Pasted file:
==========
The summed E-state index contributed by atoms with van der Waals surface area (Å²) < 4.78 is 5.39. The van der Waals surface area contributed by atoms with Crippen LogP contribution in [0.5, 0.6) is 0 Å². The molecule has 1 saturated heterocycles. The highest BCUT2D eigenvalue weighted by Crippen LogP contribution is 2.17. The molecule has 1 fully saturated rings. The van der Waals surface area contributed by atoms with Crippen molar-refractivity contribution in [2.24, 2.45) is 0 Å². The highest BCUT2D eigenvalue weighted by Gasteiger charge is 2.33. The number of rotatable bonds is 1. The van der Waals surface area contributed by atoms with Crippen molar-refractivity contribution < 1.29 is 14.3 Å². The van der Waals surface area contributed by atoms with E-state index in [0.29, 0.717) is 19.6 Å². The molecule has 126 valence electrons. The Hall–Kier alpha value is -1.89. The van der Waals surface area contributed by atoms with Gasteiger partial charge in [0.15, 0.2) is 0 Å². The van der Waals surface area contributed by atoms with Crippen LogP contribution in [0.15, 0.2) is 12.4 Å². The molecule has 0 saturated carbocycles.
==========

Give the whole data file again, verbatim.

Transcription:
The summed E-state index contributed by atoms with van der Waals surface area (Å²) < 4.78 is 5.39. The van der Waals surface area contributed by atoms with Crippen LogP contribution in [0.5, 0.6) is 0 Å². The molecule has 1 saturated heterocycles. The highest BCUT2D eigenvalue weighted by Crippen LogP contribution is 2.17. The molecule has 1 fully saturated rings. The van der Waals surface area contributed by atoms with Crippen molar-refractivity contribution in [2.24, 2.45) is 0 Å². The highest BCUT2D eigenvalue weighted by Gasteiger charge is 2.33. The number of rotatable bonds is 1. The van der Waals surface area contributed by atoms with Crippen molar-refractivity contribution < 1.29 is 14.3 Å². The van der Waals surface area contributed by atoms with E-state index in [0.29, 0.717) is 19.6 Å². The molecule has 126 valence electrons. The Hall–Kier alpha value is -1.89. The van der Waals surface area contributed by atoms with Gasteiger partial charge in [0.15, 0.2) is 0 Å². The van der Waals surface area contributed by atoms with Crippen LogP contribution in [0.15, 0.2) is 12.4 Å². The molecule has 0 saturated carbocycles.